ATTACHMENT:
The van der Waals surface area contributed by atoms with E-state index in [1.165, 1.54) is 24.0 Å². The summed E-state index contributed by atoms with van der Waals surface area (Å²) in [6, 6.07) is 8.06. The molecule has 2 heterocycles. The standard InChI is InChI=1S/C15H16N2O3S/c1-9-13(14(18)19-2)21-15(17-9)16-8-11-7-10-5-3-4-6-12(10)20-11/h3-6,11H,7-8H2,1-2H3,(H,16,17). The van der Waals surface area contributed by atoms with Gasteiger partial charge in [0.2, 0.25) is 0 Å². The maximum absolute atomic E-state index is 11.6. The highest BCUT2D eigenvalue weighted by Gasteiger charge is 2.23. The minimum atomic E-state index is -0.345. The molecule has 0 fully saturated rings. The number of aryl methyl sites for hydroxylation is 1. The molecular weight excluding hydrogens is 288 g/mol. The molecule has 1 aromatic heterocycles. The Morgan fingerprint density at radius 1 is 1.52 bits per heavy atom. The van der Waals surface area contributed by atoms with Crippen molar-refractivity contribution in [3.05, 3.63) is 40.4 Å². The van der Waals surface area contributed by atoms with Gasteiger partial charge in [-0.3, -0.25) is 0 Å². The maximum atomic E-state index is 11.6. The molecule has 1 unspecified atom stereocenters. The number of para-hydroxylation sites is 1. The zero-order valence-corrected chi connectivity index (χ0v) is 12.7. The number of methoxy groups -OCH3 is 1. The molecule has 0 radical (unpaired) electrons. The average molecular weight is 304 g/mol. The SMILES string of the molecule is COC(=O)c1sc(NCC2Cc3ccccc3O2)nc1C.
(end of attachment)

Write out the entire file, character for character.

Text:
The van der Waals surface area contributed by atoms with E-state index in [1.165, 1.54) is 24.0 Å². The summed E-state index contributed by atoms with van der Waals surface area (Å²) in [6, 6.07) is 8.06. The molecule has 2 heterocycles. The standard InChI is InChI=1S/C15H16N2O3S/c1-9-13(14(18)19-2)21-15(17-9)16-8-11-7-10-5-3-4-6-12(10)20-11/h3-6,11H,7-8H2,1-2H3,(H,16,17). The van der Waals surface area contributed by atoms with Gasteiger partial charge in [0.2, 0.25) is 0 Å². The maximum absolute atomic E-state index is 11.6. The highest BCUT2D eigenvalue weighted by Gasteiger charge is 2.23. The minimum atomic E-state index is -0.345. The molecule has 0 fully saturated rings. The number of aryl methyl sites for hydroxylation is 1. The molecular weight excluding hydrogens is 288 g/mol. The molecule has 1 aromatic heterocycles. The Morgan fingerprint density at radius 1 is 1.52 bits per heavy atom. The van der Waals surface area contributed by atoms with Crippen molar-refractivity contribution in [3.05, 3.63) is 40.4 Å². The van der Waals surface area contributed by atoms with Gasteiger partial charge in [-0.3, -0.25) is 0 Å². The maximum atomic E-state index is 11.6. The molecule has 1 unspecified atom stereocenters. The number of para-hydroxylation sites is 1. The zero-order valence-corrected chi connectivity index (χ0v) is 12.7. The number of methoxy groups -OCH3 is 1. The molecule has 0 radical (unpaired) electrons. The average molecular weight is 304 g/mol. The SMILES string of the molecule is COC(=O)c1sc(NCC2Cc3ccccc3O2)nc1C.